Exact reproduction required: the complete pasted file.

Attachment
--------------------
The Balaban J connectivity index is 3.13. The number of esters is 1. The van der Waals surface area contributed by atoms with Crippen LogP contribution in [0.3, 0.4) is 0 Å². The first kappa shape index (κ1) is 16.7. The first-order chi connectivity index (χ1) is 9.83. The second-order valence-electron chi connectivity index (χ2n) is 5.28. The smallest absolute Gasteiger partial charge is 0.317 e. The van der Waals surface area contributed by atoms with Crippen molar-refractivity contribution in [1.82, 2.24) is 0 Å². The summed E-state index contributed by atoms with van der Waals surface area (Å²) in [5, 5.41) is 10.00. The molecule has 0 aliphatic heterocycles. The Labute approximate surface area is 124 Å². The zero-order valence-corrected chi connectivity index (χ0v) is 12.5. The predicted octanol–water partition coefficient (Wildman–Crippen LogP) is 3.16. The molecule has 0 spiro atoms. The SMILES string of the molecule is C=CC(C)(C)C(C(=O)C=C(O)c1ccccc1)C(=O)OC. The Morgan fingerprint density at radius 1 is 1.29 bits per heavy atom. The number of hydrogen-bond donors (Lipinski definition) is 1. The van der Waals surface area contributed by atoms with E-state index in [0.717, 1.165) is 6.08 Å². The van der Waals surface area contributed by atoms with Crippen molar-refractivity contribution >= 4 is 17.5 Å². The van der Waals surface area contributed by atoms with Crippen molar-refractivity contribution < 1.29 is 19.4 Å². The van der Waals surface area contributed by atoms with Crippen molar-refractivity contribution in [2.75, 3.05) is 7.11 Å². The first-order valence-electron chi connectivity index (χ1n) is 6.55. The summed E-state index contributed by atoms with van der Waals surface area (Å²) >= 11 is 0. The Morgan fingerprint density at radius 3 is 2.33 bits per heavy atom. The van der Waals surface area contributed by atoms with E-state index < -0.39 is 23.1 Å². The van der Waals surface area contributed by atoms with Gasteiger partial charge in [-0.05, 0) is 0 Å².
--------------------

The Balaban J connectivity index is 3.13. The number of esters is 1. The van der Waals surface area contributed by atoms with Crippen LogP contribution in [0.3, 0.4) is 0 Å². The first kappa shape index (κ1) is 16.7. The first-order chi connectivity index (χ1) is 9.83. The second-order valence-electron chi connectivity index (χ2n) is 5.28. The smallest absolute Gasteiger partial charge is 0.317 e. The van der Waals surface area contributed by atoms with Crippen molar-refractivity contribution in [1.82, 2.24) is 0 Å². The summed E-state index contributed by atoms with van der Waals surface area (Å²) in [5, 5.41) is 10.00. The molecule has 0 aliphatic heterocycles. The Labute approximate surface area is 124 Å². The zero-order valence-corrected chi connectivity index (χ0v) is 12.5. The predicted octanol–water partition coefficient (Wildman–Crippen LogP) is 3.16. The molecule has 0 spiro atoms. The SMILES string of the molecule is C=CC(C)(C)C(C(=O)C=C(O)c1ccccc1)C(=O)OC. The Morgan fingerprint density at radius 1 is 1.29 bits per heavy atom. The number of hydrogen-bond donors (Lipinski definition) is 1. The van der Waals surface area contributed by atoms with E-state index in [0.717, 1.165) is 6.08 Å². The van der Waals surface area contributed by atoms with Crippen molar-refractivity contribution >= 4 is 17.5 Å². The van der Waals surface area contributed by atoms with Crippen molar-refractivity contribution < 1.29 is 19.4 Å². The van der Waals surface area contributed by atoms with Crippen molar-refractivity contribution in [2.75, 3.05) is 7.11 Å². The first-order valence-electron chi connectivity index (χ1n) is 6.55. The summed E-state index contributed by atoms with van der Waals surface area (Å²) >= 11 is 0. The Morgan fingerprint density at radius 3 is 2.33 bits per heavy atom. The van der Waals surface area contributed by atoms with E-state index < -0.39 is 23.1 Å². The van der Waals surface area contributed by atoms with Gasteiger partial charge in [-0.05, 0) is 0 Å².